City Racquet Shop provides hands-on experience for a hands-on sport, connecting customers to the world of tennis in a way that’s just not available online.
Nestled in New Mission Terrace, City Racquet Shop opened on San Jose Avenue in August 2011. Last year, co-owners Marla Reid and Sheila Mackay moved a block down the street from their original location, also on San Jose, closer to Balboa Park.
The specialty store is the only one devoted to tennis in the city. Racquets, tennis sneakers and accessories line the walls, and vintage wooden racquets are displayed in the window along with posters of tennis greats like Billie Jean King, root their business in tennis history. They’ve recently added the accouterments for pickleball, a sport that’s a take on tennis and growing in popularity, featuring whiffle-like balls and paddles.
“We also give recommendations for classes and teaching pros,” Reid said. “I didn’t want us to just be a retail shop” but a hub for all things tennis.
A love and long-term history with the game prompted the store’s opening. Co-owner Marla Reid grew up playing tennis in Southern California, where she was a member of a national championship league, and most recently coached at San Francisco State. Mackay, a National Collegiate Athletic Association athlete, is an avid player with a background in management and customer service.
“It’s my passion, it’s what I love, it’s what I know,” Reid said.
For year as a player and coach, Reid heard people ask where they could get their racquet re-strung or purchase new shoes, and wanted to bring her knowledge and experience to the retail side of a sport that has given her so much.
“We get customers into a new racquet — it’s a nominal investment, you have it for many years,” Reid said as she re-strung a racket on a loom-like device in the corner of the shop. “I even have people coming in here with their old wooden racquets.”
If you play tennis three times a week, your racquet should be re-strung three times a year, according to Reid. The service costs around $18 to $20, plus the cost of the strings.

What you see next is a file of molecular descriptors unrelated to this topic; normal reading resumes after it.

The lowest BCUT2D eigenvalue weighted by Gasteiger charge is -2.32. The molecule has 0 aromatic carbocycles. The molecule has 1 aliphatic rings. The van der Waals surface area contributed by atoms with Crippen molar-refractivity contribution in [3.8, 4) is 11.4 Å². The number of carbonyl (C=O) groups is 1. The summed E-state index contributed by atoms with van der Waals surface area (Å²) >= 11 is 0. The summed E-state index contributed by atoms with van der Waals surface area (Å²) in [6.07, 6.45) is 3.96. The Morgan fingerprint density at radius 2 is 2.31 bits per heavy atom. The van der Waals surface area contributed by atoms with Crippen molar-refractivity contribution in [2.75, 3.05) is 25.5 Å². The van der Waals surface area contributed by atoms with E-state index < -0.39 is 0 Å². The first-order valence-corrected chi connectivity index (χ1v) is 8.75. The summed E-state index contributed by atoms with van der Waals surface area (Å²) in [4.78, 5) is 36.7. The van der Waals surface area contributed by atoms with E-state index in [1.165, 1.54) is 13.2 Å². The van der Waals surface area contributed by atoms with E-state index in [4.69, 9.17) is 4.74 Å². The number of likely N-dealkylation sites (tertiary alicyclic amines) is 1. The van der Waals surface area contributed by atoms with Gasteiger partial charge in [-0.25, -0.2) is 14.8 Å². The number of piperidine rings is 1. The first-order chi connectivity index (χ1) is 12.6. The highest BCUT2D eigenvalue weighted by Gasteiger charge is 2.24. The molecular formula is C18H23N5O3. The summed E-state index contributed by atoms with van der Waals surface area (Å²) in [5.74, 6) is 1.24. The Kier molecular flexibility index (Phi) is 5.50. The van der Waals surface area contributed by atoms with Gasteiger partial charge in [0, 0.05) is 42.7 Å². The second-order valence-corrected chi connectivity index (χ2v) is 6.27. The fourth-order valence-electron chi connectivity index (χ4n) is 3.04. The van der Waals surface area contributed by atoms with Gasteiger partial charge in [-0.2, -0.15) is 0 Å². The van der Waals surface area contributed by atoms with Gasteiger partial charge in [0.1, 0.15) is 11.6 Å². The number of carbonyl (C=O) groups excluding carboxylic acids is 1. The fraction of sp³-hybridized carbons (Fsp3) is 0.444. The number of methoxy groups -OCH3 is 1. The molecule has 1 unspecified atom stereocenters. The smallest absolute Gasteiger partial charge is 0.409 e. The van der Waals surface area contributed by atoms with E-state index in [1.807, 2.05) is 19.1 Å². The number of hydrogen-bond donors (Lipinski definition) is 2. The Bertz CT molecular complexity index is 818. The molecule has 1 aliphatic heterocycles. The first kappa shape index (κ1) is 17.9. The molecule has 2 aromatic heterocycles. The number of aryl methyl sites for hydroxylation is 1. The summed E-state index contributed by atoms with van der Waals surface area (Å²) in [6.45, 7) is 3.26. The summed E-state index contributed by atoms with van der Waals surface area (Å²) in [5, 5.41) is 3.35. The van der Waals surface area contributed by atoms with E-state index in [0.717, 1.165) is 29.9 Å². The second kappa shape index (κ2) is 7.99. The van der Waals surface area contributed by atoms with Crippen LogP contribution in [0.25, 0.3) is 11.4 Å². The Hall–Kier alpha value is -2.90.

“Typically, weight is your friend in tennis,” Reid said. The heavier racket, the better. Many people come in the store after looking online and becoming overwhelmed with choices.
The pair chose the location because of the neighborhood. Its less-expensive rents, the J Church line running right outside, Balboa Park BART Station and a proximity to freeway 280 makes it easy for customers to get to. Balboa Park is right next door, and the owners are thrilled with its ongoing improvements — a result of bond money — including revamped courts, and the swimming pool renovations currently underway.
On the counter, the City Racquet Shop has a map of San Francisco’s public tennis courts. A player’s other options are mostly pricy, private clubs. In order to be usable, tennis courts need maintenance — regular resurfacing, new nets, powerful lights for night matches and often, in blustery San Francisco, special fences to block the wind from blowing away the ball and affecting the game.
Some courts, like the ones at the recently fixed-up and more-popular-than-ever Dolores Park, were recently renovated. Others are unusable. Large cracks and a saggy net mar a nearby court at the Excelsior Playground, and the adjacent basketball court is no better. Reid suggests calling 311 regarding public park maintenance requests, though sometimes even unusable courts are still not next in line for upgrades.
The store’s newer spot is a former auto-parts store with big windows and an expansive, quintessentially San Francisco view of houses climbing up the hill that forms John McLaren Park. The previous owner, who moved back to his native Germany after retiring, told them how much he loved looking out the windows while he was working.
A customer walks in who’s been perusing rackets online, but can’t decide without holding them in her hand.
Reid shows her their wall of rackets and explains the store’s demo program: A $50 fee gives access to unlimited demo racquets within a two-month period. Each demo racket can be used for up to three days, and the $50 fee will be applied towards the purchase of any new racquet valued at $50 or higher.
Reid coaches the woman on her grip size, demonstrating the hands-on assistance available at the store. Her love and devotion to the sport is apparent.
“I think tennis is alive and well — and doing well in the city,” Reid said.
City Racquet Shop is located at 1836 San Jose Ave. This article first appeared in the Light’s March 2017 print edition.
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